Thaxton said: 'Egmont Press provides a wonderfully eclectic list to suit most tastes. I am particularly proud of the strides we have made in the sci-fi crossover market and in billing ourselves as the House of Humour - 'I am NOT a Loser' is the next fantastically zany comedy offering to look out for, for all you Mr Gum fans out there...! 2011 promises to be equally exciting with some inspired new launches from Kjartan Poskitt (Agatha Parrot) and Garth Nix (Troubletwisters), along with some heartstopping debut novels such as Between, We Can Be Heroes and Forgotten. This a great age for children's books and the Egmont list has more than its fair share of talent to offer."

In another change, Ben Horslen from Hothouse Publishing will be join Egmont Press on May 23rd as Commissioning Editor, as maternity cover for Rachel Boden.

Adult Picks

| No Comments

Latest selection of new titles on ACHUKA's adult table....

Go to the page...

Children's Laureate To Have Waterstone's branding

welcome evidence of belief in the continued existence of the Waterstone's chain?

Booktrust and Waterstone's have announced that the Children's Laureate will be rebranded as the Waterstone's Children's Laureate for the 2011-2013 post. The current Laureateship, which is held by celebrated author/illustrator Anthony Browne, will come to an end this June. The new Waterstone's Children's Laureate will be announced at a daytime event at King's Place, King's Cross on Tuesday 7 June 2011.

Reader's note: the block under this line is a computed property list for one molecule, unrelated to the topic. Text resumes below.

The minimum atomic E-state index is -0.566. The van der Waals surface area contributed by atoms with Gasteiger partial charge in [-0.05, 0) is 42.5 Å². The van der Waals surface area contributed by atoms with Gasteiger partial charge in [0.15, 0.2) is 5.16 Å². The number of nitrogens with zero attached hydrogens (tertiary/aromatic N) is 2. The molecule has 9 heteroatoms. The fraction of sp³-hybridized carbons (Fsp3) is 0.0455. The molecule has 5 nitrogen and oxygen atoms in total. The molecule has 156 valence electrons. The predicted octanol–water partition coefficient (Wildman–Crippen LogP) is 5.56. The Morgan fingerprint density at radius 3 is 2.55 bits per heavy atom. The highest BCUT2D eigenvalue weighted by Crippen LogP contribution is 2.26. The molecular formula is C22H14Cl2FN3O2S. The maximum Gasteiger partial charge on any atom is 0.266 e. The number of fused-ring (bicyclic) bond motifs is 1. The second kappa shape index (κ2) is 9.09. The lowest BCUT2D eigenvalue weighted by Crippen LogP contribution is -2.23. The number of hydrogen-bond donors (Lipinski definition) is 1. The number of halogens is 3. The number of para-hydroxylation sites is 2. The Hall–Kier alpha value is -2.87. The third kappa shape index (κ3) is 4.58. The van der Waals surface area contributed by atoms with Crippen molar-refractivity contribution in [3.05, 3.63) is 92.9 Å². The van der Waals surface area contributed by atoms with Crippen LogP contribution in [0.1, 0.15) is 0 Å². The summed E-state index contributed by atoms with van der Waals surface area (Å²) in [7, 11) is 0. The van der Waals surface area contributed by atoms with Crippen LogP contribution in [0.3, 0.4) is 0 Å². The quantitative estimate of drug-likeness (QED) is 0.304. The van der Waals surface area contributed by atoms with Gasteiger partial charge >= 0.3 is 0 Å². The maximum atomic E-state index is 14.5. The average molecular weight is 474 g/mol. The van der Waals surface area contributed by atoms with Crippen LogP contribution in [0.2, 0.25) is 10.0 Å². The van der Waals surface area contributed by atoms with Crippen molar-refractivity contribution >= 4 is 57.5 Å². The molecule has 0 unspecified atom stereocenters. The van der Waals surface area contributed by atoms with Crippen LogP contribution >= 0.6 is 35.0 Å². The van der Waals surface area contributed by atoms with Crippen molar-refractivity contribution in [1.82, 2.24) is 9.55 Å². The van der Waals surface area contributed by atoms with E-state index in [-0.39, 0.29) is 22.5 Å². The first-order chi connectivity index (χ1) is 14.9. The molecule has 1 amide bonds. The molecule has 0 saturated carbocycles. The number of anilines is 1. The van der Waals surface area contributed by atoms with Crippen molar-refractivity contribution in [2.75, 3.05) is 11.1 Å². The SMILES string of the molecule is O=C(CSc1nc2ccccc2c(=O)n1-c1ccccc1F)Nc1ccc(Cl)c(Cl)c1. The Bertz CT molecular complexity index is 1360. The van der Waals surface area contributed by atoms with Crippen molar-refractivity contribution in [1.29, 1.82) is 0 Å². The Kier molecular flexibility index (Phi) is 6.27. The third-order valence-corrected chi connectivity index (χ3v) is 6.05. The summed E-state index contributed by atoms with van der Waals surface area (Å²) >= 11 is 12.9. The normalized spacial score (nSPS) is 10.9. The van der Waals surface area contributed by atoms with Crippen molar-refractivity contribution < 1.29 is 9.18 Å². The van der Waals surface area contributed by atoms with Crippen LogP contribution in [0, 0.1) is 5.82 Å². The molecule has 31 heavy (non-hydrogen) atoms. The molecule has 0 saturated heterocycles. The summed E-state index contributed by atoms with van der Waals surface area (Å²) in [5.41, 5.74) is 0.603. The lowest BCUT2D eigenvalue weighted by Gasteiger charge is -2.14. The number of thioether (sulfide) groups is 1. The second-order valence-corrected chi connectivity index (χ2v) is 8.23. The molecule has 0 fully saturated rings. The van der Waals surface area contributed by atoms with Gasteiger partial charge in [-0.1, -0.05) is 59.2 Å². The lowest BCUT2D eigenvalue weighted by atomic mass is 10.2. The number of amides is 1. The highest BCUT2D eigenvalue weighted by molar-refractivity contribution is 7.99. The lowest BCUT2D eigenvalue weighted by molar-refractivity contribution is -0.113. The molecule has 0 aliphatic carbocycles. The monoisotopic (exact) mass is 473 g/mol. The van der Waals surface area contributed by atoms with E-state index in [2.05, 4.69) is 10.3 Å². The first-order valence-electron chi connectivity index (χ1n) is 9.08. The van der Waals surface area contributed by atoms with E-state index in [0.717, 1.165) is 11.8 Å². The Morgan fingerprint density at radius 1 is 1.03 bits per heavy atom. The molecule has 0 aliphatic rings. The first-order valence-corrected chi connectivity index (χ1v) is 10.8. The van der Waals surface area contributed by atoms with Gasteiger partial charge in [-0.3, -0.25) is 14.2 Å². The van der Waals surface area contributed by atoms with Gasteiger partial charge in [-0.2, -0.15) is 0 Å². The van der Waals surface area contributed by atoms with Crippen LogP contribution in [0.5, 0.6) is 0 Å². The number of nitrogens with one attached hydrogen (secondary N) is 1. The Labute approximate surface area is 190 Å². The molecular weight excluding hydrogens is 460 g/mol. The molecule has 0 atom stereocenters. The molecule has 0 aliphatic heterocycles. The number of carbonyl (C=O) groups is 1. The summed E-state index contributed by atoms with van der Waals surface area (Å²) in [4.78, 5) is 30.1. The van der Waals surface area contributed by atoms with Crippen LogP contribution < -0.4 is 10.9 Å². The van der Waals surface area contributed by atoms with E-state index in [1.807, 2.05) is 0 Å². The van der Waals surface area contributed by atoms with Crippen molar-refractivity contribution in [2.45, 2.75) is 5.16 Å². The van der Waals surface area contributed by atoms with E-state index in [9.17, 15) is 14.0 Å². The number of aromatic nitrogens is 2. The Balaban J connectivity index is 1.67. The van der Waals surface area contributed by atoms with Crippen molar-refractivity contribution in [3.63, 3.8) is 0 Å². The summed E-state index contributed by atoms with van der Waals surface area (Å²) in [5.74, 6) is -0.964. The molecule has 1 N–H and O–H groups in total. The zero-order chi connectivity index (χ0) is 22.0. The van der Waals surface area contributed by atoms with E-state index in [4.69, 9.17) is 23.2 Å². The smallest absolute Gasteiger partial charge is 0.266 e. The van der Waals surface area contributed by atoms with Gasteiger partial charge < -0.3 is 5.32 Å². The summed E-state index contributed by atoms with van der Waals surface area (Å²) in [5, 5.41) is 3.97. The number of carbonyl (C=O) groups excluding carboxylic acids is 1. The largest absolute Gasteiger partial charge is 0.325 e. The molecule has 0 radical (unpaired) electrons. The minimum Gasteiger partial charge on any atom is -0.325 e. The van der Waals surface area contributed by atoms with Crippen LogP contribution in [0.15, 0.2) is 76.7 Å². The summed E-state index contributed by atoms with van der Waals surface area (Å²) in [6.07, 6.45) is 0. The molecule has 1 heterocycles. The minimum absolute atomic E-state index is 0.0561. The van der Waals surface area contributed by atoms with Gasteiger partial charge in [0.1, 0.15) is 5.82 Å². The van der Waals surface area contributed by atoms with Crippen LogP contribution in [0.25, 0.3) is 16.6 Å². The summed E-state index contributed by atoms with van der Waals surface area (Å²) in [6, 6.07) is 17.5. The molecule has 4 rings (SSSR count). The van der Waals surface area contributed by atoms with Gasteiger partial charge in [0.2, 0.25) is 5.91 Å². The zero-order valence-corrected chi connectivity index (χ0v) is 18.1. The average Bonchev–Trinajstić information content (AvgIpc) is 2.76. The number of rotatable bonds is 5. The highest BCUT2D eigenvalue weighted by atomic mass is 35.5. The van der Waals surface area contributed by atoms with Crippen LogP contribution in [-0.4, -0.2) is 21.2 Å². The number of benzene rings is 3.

The Rise of Self-Publishing

Interesting piece... Raises the question of whether ever or how soon this might be replicated in children's publishing.

Egmont Best New Talent Winners

| No Comments

Birgitta Sif and Marta Altés are the 2011 winners of Egmont's annual Best New Talent Award. They both received £250 each at their final year shows, as well as a publishing deal from Egmont.
Since the award ceremony, Egmont have commissioned Birgitta to illustrate a new fiction series called 'The Magnificent Moon Hare'. This is the first time a Best New Talent winner has illustrated a fiction book and Egmont is delighted to be using an award winner outside its picture book list. The first Moon Hare will publish in March 2012 with book two in August 2012.

Egmont will work with Marta Altés in the future as she is currently signed up exclusively to another publisher.

Now in its fifth year, The Egmont Best New Talent Award is presented to a graduate of the MA course in Children's Book Illustration at Anglia Ruskin University in recognition of their outstanding achievement on the course.

New YA List Announced

| No Comments

Sterling Publishing is launching a new YA list SPLINTER in the UK this autumn. The first book on the list will be ENVY, book one in New York Times best-selling author GREGG OLSEN'S debut teen series EMPTY COFFIN.

Gregg Olsen, who has a significant following in the US and beyond, has been compared to Joseph Wambaugh and James Patterson. He is also one of the world's top 'true crime' writers and books in the EMPTY COFFIN series will feature story lines inspired by ripped-from-the-headlines news and real crime-solving techniques.